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Security The Media Politics

Syrian Electronic Army Takes Credit For News Site Hacking 24

New submitter ddtmm writes The Syrian Electronic Army is claiming responsibility for the hacking of multiple news websites, including CBC News. Some users trying to access the CBC website reported seeing a pop-up message reading: "You've been hacked by the Syrian Electronic Army (SEA)." It appears the hack targeted a network used by many news organizations and businesses. A tweet from an account appearing to belong to the Syrian Electronic Army suggested the attacks were meant to coincide with the U.S. Thanksgiving on Thursday. The group claimed to have used the domain Gigya.com, a company that offers businesses a customer identity management platform, to hack into other sites via GoDaddy, its domain registrar. Gigya is "trusted by more than 700 leading brands," according to its website. The hacker or hackers redirected sites to the Syrian Electronic Army image that users saw. Gigya's operations team released a statement Thursday morning saying that it identified an issue with its domai registrar at 6:45 a.m. ET. The breach "resulted in the redirect of the Gigya.com domain for a subset of users," the company said. Among the websites known to be hacked so far are New York Times, Chicago Tribune, CNBC, PC World, Forbes, The Telegraph, Walmart and Facebook.
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Syrian Electronic Army Takes Credit For News Site Hacking

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  • Syrian Electronic Army has truly shown that they are a force to be reckoned with by inconveniencing a handful of websites.
    I haven't really heard of them, but apparently they are a thing. http://en.wikipedia.org/wiki/Syrian_Electronic_Army [wikipedia.org]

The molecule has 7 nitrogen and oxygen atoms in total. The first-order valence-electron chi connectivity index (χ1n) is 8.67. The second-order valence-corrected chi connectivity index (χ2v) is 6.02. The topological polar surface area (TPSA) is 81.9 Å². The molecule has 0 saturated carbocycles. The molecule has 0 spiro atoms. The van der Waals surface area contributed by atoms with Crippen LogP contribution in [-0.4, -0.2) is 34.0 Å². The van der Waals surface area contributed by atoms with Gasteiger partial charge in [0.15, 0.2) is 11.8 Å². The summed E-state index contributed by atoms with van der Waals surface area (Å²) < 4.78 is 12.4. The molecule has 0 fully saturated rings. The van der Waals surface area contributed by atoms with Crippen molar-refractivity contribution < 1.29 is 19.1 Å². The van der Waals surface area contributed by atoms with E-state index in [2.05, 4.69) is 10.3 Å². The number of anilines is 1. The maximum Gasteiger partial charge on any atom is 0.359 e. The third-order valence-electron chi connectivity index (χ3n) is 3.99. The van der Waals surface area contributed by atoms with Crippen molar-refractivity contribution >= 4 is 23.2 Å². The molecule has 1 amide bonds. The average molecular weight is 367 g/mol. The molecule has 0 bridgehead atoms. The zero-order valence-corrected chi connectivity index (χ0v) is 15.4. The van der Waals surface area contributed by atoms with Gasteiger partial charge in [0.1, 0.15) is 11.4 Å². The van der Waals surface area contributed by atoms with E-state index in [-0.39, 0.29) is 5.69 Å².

• by ladoga ( 931420 )
      But hey, it runs Linux. :)
      http://sea.sy/article/id/2048/... [sea.sy]
    • by Anonymous Coward

      This is script-kiddie level of hacking, and nothing to really be concerned about.

      Point 1: None of the news sites were hacked, and the browsers were redirected using javascript inserted into an advertising unit
      Point 2: Only people "logged in" to said news sites saw it. Thus the implication of the user management.

      Any actual "hacking" was isolated to one site, the site being used by all these news sites user management. This is akin to the same kind of malware "update your flash player" redirects. The problem

      • by AK Marc ( 707885 )
        I had the backed message pop up once for me, and I was never logged into any of the affected sites.
  • http://www.oprah.com/ [oprah.com]

    Since hours actually and seems no one has noticed there yet or they are unable to fix it, or I get a cashed version of the site.

    (And please don't ask me why I visited that site ;) )

  • http://www.independent.co.uk/n... [independent.co.uk]

    (how could I not click on that one?)

    Hack relies on Javascript.

  • Gigya.com, a company that offers businesses a customer identity management platform

    A "customer identity management platform".

    That means, you're not the consumer, your the consumable. Could it sound any more sinister?

  • "claiming responsibility for the hacking of multiple news websites, including CBC News" - CBC being the Canadian Broadcasting Corporation. "suggested the attacks were meant to coincide with the U.S. Thanksgiving on Thursday" - which had very little effect on us Canadians, seeing as our Thanksgiving was a month ago. Smooth move, morons.
  • Headline corrected for accuracy ...

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